As Bob said, at that time, they had no Steps, no Traditions, and (of course) no Big Book, nor drunkalogs, and no meetings as we now know them. The date of Dotson’s discharge from the hospital was July 4, 1935; and Bill declared that that was the founding date of the first A.A. Group—Akron Number One.
From that point forward, they had daily meetings. They called themselves a Christian Fellowship. All were hospitalized. All read the Bible with Dr. Bob in the hospital, were asked to confirm their belief in God, and then got out of bed and on their knees and accepted Jesus Christ as Lord and Savior.
Every morning the AAs, their wives and families would gather at the Smith Home for a Quiet Time led by Dr. Bob’s wife. Anne would open with a prayer, read from the Bible, have group prayer, have a group quiet time, and then usually share from her journal [Anne Smith’s Journal, 1933-1939] and have discussions on it. Copies of the Upper Room—a quarterly Christian devotional—were distributed by Mother G.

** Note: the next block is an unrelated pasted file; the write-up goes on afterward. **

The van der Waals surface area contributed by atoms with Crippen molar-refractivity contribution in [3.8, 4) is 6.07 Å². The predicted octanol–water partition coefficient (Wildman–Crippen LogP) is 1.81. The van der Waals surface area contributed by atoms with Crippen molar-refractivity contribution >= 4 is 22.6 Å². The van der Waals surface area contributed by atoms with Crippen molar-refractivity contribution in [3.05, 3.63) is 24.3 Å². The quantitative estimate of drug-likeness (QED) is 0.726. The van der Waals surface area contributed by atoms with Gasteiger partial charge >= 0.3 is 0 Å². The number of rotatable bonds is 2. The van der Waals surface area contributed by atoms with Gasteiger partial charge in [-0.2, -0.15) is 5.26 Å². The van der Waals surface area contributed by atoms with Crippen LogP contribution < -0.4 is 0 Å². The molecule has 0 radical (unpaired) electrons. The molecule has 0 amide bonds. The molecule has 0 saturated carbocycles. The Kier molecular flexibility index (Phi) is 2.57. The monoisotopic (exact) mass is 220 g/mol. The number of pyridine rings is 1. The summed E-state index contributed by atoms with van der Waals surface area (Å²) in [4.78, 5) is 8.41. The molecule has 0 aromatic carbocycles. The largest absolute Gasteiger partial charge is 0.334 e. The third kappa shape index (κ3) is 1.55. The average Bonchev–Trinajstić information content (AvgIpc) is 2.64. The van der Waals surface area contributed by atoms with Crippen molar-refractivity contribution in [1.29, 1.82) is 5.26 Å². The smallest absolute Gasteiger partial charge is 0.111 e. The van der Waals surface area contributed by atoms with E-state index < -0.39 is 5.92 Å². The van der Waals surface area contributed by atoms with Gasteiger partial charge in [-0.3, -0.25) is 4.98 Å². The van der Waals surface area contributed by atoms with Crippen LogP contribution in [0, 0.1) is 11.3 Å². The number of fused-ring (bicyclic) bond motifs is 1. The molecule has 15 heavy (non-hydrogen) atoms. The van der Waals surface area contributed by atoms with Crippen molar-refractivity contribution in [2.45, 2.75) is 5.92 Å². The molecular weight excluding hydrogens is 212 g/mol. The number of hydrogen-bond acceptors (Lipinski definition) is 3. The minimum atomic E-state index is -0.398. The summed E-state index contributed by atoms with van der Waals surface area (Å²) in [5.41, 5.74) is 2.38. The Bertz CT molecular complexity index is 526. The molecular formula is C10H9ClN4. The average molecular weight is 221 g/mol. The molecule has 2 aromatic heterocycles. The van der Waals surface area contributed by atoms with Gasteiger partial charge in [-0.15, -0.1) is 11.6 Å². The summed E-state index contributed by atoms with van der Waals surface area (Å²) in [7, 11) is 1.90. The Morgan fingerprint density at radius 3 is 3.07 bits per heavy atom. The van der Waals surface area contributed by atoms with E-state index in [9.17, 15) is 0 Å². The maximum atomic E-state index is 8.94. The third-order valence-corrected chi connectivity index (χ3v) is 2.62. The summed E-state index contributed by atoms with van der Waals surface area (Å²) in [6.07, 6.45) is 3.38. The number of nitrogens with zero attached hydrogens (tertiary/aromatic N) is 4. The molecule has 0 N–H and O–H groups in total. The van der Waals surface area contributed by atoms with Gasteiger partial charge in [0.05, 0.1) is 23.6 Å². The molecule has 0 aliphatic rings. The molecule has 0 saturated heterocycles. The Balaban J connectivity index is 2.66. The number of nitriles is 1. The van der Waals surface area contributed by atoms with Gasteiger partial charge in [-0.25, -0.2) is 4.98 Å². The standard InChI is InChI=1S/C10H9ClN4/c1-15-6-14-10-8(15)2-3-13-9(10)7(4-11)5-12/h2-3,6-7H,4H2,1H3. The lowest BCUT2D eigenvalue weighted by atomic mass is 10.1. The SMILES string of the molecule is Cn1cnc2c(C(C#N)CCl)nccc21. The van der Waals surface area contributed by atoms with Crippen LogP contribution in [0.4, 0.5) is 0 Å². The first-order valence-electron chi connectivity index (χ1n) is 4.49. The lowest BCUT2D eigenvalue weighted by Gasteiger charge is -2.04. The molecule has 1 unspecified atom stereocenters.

On Wednesdays, there was one regular meeting of the “self-styled alcoholic squad” at the home of T. Henry Williams. Sometimes the few Oxford Group people would hold their meetings in one room, and the alkies in another. Every single member was required to make a “real surrender.” This meant he was taken upstairs with two or three members (usually Dr. Bob and T. Henry). The newcomer would kneel. The others would pray with him and over him. He would ask Jesus Christ to become his Lord and Savior. The prayers were that God take alcohol out of his life and guide him to live by Christian principies. Because these meetings were characterized as “old fashioned revival meetings” focused on healing drunks, they were referred to as a “clandestine lodge” of the Oxford Group and distinguished themselves from the Oxford Group which held other kinds of meetings and were focused on teams’ doing “world changing through life changing.”